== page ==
16-120 Finholm St, Parksville
#8-322 Village Way, Qualicum Beach
Upgraded with heat pump, new siding, new thermo windows & blinds. Updated bathroom, toilets, etc. Freshly painted. Covered patio facing private fenced yard with trees, shrubs & Perennials. Move in ready….adult park across from Redgap Shopping center.
Lakefront Lots on Horne Lake
343 Bernard Avenue, Parksville • Quiet side street, walk to town & schools • Fenced & private rear yard, covered patio • Open plan, wood ﬁreplace, 2 bedrooms • First home buyer / investors take a closer look
Call Todd Starkey
Lot 54 - Cave Road ........................................................$248,000 Lot 410 - Cave Road........................................................$271,000 Lot 234 - Sunset Terrace ............................................... $215,000 Lot 237 - Sunset Terrace ............................................... $232,000 Lot 415 - Shady Lane ..................................................... $263,000 Lot 392 - South Lake Road ............................................$229,000 Lot 403 - Cave Road ...................................................... $272,000
Call Marianne Keilty
T ON R NF DO EA ON C C O
! UY B ST BE
#110-635 Blenkin Place, Parksville
#207 - 1165 Resort Drive, Parksville
www.CindyR.com to view new FLASH SLIDE SHOWS
• Ocean Sands resort condo • Stunning ocean front condo overlooking Rathtrevor beach • Love a spectacular ocean view then this 2 bedroom fully furnished condo is waiting for you
Lovely 2 bed/2 bath rancher has been completely updated with brand new ﬂooring & repainted. South exposed backyard, skylights & ready to move into. Drive by 702 Ermineskin & call Karen Roberts @ 250-248-7612 to view.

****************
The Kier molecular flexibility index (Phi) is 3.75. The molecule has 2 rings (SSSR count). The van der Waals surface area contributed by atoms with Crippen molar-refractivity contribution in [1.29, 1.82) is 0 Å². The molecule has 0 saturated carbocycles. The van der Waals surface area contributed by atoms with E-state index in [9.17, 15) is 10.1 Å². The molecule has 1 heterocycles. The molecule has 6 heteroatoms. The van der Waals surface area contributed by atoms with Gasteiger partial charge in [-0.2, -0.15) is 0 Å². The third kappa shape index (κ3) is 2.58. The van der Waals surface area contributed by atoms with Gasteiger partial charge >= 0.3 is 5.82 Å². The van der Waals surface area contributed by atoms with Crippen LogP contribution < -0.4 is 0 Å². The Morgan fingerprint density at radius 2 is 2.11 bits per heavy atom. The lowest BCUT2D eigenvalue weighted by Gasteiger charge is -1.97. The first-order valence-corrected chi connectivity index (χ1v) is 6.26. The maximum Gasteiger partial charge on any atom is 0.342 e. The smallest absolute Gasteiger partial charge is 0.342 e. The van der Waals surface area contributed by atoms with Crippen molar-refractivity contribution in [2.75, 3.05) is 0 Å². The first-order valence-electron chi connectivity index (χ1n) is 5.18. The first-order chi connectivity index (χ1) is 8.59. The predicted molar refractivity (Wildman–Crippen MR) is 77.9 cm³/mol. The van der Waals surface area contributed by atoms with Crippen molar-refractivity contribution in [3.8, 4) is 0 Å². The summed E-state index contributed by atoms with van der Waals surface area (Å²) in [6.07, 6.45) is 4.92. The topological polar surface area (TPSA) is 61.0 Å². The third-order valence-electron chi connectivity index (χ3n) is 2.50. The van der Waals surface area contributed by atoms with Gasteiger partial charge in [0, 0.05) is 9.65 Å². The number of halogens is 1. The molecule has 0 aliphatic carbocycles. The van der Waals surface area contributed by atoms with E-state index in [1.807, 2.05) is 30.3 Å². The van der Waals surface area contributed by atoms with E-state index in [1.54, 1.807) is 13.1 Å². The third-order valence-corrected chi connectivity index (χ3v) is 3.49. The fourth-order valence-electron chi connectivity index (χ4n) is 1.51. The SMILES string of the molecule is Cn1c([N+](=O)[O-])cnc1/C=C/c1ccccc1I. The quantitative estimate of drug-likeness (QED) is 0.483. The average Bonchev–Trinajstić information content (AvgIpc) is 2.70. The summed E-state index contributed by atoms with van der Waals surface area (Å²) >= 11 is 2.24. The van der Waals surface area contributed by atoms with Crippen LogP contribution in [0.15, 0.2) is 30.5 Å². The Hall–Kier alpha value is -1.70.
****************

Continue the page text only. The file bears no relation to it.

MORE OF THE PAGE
• Wonderful ﬂoor plan, spacious living room & dining area w/convenient 2 pce powder room, tasteful decor throughout • Great kitchen off family rm & lovely private patio area. • Only unit w/a sunroom off guest bdrm w/walk in closet/skylights/big windows allowing a ﬂood of natural light • Great location/plenty of storage/private door to covered parking
Call Cindy Roberts
See pictures @ www.mariannekeilty.com
Call Marianne Keilty
Call Karen Roberts
! ED C DU RE
1045 Matuka Drive in River’s Edge
5446 Island Hwy West, Qualicum Beach
Opportunity Knocks! Newly subdivided 2.5 acre lot in River’s Edge sitting high with distant ocean & mountain views. Bright, sunny, and lightly treed this lot is only just available. Two horses are allowed & reserved riding trails boarder one side. Fairly level with a new septic system already installed & approved this lot is ready to build on.
Vancouver Island’s Best Value! This home has it all, 4 bedrooms, 3 bathrooms, 3000 sq.ft., ocean views, 1\2 acre level fenced yard, seconds to the beach, family room, games room, green house, 2 separate workshops, garage, 2 large sundecks, vaulted ceiling, extensively updated with near new roof, woodstove, guest suite, easy to view and immediate occupancy. Call Wayne Salter for apt. to view anytime, 1-800-224-5906.
• Chartwell rancher, 1772 sq. ft. • 3 bedrooms, 2 bathrooms • 1762 sq. ft. cul-de-sac lot
If interested call Cat McA
Call Wayne Salter
Call Ken Caley
G TIN LIS